On the weekends and after class you work in a restaurant downtown. They don’t have AC and you think that should be illegal. So whenever you’ve run around too many tables, or another person asks for the manager, or you get a second to either go to the restroom or breathe, you sit in the walk-in and look at the containers. Sometimes you open the Blue Bell ice cream bucket and graze your finger across the side and think oh this is so delicious.

You’re twenty-nine and you married a man named Daniel and there is a baby on your chest. You are not glowing, you are heaving and Daniel is taking a picture. The nurses watch as you ache and they seem to know. You want to talk to them and tell them take it back, put it away, you didn’t want it to begin with. You want to ask them why your watermelon stomach hasn’t shrunk yet. You want your body back to normal. There is a baby lying on your lungs, suffocating you. And it is screaming so fucking loud. The place Sam Pressley touched in the pool house is numb. A doctor or a nurse stitched the skin because it ripped, and they numbed it.

You aren’t heartless. You know you should be so happy you could cry. And you do cry, but not because you have a new baby and you love it so much. You cry because you feel trapped inside another person’s body, inside another person’s life.

You are a good mother. Daniel wanted two so you gave him two. Two daughters. He was thrilled. My girls, he’d say. You aren’t thrilled because you know what Daniel doesn’t.

You’re a little detached, maybe. Cold was the word Daniel threw at you sometimes. He’s the better parent, more maternal, more nurturing. You raised good kids, people at the school and church tell you. You braid and curl their hair and put little ribbons on the end. They sing in the children’s choir at church. You make dioramas with popsicle sticks and help them with multiplication. They say ‘yes sir’ and ‘yes ma’am’ and never forget to say their prayers. But sometimes they say ‘Momma’ and you forget they’re talking to you.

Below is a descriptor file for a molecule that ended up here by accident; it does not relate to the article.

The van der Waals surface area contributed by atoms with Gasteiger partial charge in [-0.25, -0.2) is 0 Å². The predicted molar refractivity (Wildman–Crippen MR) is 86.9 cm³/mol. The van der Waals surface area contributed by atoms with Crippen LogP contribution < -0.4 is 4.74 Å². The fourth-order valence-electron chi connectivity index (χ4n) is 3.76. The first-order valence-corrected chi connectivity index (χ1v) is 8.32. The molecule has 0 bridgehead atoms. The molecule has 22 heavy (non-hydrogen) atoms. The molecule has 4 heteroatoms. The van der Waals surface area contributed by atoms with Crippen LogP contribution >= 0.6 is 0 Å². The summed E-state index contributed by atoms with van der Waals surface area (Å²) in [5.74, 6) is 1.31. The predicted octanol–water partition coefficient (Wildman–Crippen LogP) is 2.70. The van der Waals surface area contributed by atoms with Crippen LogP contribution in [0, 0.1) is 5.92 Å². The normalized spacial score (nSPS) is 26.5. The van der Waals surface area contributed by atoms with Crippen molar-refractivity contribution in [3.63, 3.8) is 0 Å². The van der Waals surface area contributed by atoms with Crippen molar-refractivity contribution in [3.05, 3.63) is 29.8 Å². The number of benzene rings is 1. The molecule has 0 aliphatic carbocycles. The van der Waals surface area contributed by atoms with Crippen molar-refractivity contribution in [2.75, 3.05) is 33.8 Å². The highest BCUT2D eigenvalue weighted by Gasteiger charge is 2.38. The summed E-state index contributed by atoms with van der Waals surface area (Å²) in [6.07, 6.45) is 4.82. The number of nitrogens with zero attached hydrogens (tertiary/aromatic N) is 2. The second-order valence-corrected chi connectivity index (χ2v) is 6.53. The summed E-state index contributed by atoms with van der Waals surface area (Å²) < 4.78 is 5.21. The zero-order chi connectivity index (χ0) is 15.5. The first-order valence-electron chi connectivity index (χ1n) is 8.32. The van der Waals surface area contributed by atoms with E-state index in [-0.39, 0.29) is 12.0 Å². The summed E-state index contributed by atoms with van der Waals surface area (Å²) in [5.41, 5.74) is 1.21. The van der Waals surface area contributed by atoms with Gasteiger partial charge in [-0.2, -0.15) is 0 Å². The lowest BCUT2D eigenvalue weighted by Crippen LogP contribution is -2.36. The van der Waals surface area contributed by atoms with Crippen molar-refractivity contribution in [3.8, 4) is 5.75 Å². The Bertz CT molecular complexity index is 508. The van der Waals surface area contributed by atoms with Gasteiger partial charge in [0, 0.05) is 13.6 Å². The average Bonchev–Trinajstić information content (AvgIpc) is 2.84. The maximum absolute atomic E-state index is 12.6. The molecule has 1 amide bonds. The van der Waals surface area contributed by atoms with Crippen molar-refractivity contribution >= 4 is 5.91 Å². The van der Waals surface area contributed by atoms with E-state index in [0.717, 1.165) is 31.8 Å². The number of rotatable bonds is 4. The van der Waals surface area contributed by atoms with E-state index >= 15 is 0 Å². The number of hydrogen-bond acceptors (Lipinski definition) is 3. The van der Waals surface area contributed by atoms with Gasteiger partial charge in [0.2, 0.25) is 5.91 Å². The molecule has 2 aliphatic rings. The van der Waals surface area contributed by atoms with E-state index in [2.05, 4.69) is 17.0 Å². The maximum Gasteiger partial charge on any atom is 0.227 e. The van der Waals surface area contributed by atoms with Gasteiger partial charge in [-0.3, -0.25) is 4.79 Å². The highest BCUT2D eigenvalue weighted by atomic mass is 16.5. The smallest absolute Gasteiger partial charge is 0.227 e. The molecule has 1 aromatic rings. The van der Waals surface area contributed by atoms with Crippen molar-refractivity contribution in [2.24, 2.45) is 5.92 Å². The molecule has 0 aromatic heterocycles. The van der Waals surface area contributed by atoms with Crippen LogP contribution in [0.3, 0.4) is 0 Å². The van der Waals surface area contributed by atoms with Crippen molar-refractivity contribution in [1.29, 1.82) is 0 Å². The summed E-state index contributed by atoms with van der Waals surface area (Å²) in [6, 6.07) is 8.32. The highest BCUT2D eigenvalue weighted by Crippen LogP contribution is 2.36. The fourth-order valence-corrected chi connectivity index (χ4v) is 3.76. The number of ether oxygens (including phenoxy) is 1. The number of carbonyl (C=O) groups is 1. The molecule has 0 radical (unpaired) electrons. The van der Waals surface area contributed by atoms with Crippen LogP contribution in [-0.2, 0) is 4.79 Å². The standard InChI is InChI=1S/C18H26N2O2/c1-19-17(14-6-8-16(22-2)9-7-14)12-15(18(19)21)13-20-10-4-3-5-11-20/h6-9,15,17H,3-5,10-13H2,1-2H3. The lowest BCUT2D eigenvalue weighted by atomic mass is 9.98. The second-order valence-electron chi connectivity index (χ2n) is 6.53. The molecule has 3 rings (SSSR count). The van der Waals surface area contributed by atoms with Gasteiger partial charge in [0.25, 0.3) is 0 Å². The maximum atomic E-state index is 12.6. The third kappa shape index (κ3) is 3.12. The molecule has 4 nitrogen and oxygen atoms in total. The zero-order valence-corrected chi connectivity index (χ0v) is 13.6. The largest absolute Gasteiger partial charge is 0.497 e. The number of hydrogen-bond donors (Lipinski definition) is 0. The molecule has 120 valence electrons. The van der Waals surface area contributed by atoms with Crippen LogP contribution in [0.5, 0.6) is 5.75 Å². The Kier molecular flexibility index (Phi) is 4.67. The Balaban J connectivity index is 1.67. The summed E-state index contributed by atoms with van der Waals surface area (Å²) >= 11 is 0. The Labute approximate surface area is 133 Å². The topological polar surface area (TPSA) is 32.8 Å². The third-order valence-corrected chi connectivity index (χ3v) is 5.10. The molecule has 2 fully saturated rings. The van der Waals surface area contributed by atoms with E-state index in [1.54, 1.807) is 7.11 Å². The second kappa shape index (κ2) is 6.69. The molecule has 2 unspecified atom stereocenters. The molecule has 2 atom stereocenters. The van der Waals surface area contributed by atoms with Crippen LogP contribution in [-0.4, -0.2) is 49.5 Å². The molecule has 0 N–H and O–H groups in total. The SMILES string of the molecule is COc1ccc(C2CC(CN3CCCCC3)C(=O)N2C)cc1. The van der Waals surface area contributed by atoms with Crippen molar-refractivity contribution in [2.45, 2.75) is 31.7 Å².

You love them, you do. They are just so much of you.

You see Sam Pressley at the gas station from time to time. You wave. Your daughters go to school together. You think about the last time you and Daniel had sex while you’re standing at the pump. It was tiring and you spotted dust on the bedroom ceiling fan. You should probably clean that.

When you get home you tell the kids to go play outside and you’ll fix them a snack. You forget about the snack because you feel real tired. You sit down on the couch. Just for a minute, you say inside your head. And then you smell smoke. The kitchen is on fire. Then the house is on fire and everything is burning except you and that awful plaid beige couch Daniel’s mother gave y’all. You’re standing on it, your bare feet locked inside the cushions. Everything is crackling and somewhere you can hear a child coughing. You wake up gasping, suffocating, because all you smell is Clorox and lavender oil and the walls are still white and sturdy around you instead of piles of ash. You book an appointment with your psychiatrist. She tells you lots of women feel this way. She asks if you’ve been working out. You haven’t.

The children have been put to bed and you and Daniel eat dinner on TV trays in the living room. You sit on opposite ends. Daniel doesn’t say anything. You don’t say anything. There are more wildfires in California, the anchorman says. They show videos of helicopters dumping water and firefighters standing in front of black trees and orange smokey skies. You think about your house burning and you feel guilty because you’re jealous. You think about the people on the other side of the country who never had dreams of their houses burning. You wonder if this is hell – the world burning and you wanting to go on with it.

Hannah Hollifield

Hannah Hollifield is from Spruce Pine, North Carolina. She studies English literature at Appalachian State University.